Guest Author - Tony Daltorio
Wall Street was abuzz recently with the IPO of the business-focused social network, LinkedIn.
The company received enormous attention as the first in a wave of US social networking and Web 2.0 companies set to go public. This wave will include the likes of Facebook, couponing company Groupon and social games service Zynga.
To describe it as a successful IPO is putting it mildly as its shares doubled in their first day of trading. With a valuation in excess of $8 billion, LinkedIn is trading at 30 times its revenues of $243 million for the past 12 months and over 170 times its cash flow.
A stunning valuation to say the least for a company born in 2003. And a valuation that had Silicon Valley investors feeling giddy.
If Facebook were given the same valuation level, it would be valued at more than $60 billion. The discount coupon business Groupon would be worth $25 billion.
A Closer Look at LinkedIn
Why were investors willing to pay so much for LinkedIn? Good question.
The most likely answers are the very limited number of shares 7.8 million offered and short-term traders.
For longer-term investors, LinkedIn doesn't look like a value proposition.
The share structure of LinkedIn actually has much in common with the share structures of both Google and Chinese social media company Renren.
All three companies have a dual voting structure. New investors will have only a fraction of the votes attached to existing shares held by company insiders and its initial investors.
This arrangement does provide protection against hostile takeovers. But it does ensure that near-complete control of the company remains with the founders, employees and venture capitalists.
In effect, corporate governance is weak...the average public shareholder doesn't really count. His or her only purpose is to drive the share price higher for the benefit of the original shareholders.
Companies like LinkedIn must love the day traders who don't care about anything longer term than a day or a week at the most.
But LinkedIn is not alone. Many other companies in the sector have adopted similar share structures.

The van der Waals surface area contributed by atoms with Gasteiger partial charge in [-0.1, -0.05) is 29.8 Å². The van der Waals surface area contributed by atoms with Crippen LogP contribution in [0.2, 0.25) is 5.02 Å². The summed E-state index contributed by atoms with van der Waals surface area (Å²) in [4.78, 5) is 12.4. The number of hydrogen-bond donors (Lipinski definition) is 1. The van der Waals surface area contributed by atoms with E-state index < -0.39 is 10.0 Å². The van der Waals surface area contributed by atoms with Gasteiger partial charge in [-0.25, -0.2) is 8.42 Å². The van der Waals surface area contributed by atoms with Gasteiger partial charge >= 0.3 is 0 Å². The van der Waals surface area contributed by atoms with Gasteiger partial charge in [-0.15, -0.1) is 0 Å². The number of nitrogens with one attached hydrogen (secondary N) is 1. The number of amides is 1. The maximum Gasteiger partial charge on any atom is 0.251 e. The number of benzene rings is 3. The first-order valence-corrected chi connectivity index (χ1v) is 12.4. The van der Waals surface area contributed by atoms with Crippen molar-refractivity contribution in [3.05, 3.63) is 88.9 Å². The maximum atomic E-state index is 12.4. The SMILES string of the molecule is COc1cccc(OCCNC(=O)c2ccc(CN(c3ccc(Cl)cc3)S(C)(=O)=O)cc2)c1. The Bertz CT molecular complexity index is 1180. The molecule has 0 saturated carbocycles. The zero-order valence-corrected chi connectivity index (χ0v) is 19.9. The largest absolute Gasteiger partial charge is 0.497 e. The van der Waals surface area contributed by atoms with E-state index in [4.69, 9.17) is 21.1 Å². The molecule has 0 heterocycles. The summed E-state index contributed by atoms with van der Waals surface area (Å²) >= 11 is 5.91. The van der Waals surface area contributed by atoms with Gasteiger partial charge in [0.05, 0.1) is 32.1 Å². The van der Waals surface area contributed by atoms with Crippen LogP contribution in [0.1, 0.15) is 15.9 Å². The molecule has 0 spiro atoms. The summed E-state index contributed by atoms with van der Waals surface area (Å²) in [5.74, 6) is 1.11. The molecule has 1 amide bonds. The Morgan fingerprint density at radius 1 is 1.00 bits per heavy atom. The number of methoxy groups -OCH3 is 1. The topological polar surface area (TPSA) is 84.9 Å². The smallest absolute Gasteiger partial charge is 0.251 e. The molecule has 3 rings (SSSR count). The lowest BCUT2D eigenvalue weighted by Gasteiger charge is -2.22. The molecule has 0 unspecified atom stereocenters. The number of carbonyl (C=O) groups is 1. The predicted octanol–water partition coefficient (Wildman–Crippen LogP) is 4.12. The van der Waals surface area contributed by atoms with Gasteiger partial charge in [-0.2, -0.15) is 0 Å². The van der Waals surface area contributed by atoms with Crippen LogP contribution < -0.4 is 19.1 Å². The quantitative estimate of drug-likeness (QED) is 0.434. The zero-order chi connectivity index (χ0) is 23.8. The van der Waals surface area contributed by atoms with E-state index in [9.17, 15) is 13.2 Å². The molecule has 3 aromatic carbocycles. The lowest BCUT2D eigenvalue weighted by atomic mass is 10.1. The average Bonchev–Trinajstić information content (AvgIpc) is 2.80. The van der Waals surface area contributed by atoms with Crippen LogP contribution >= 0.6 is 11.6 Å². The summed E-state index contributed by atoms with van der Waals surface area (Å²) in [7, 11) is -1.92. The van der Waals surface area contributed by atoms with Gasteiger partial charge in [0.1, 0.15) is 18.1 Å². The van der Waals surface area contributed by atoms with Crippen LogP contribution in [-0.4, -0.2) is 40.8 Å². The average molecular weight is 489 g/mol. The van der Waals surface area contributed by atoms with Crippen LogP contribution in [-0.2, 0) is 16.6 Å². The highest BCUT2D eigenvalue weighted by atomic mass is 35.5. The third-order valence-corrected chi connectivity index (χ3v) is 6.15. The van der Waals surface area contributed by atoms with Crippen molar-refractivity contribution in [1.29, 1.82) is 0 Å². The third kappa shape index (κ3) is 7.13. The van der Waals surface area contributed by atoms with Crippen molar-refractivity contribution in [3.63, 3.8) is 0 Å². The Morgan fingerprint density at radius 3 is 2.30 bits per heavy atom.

Social Media Sector
What should investors think about the social media sector as a whole?
Warren Buffett, who has long shunned the tech sector, spoke about social media companies a few months ago. He said, Most of them will be over-priced...Some will be huge winners, which will make up for the rest.
Based on history from over a decade ago, he is right. For all the many internet dogs like Pets.com which soon disappeared, there were some big winners like Priceline.com.
As long as social network companies are growing and pulling in millions of new members, such as Facebook and Twitter, they have great revenue potential.
But when growth stalls, or even slows, things tend to go bad quickly. Just look at MySpace or Friendster, the pioneer of social online networking in 2002.
Both Facebook and Twitter are clearly worth some number of billions of dollars. Facebook is now the world's leading social network with more than 500 million active users and estimated advertising revenues of about $2 billion last year.
Consultancy eMarketer says Twitter last year had revenues of $45 million. And the company had zero overseas revenue...which clearly means it has room for growth there.
Even the bears on social media have to agree that more advertising dollars will flow into social media companies as marketers adjust to the shift in online consumption. The only question will be how many advertising dollars will flow. After all, many users go to social networks to socialize, not to buy something.
Investing in Social Media
If someone decides to invest into social networking companies, they must remember that they are betting on the cash flows of these businesses not only expanding rapidly but turning out to be sustainable.
During the tech bubble, many of these businesses turned not to be sustainable. But will it be different this time?
Many who believe it is argue that much has changed since the last time. And they make some valid points.
Far more people globally are connected to the internet, There are an estimated 2 billion online users today compared to only 248 million in 1999.
And this time the frenzy was ignited somewhat more rationally by profit generation within the growing connections between social networking, gaming and other social phenomena.
That narrower focus should limit the number of companies coming to market and hopefully limit most of the IPOs coming to market to the higher quality companies.
As with any new issues, potential investors into this sector need to exercise their due diligence. The prospectus of LinkedIn with its 19 pages of 'risk factors' point that out.
Go ahead and invest in social media stocks. Just do so with both eyes open.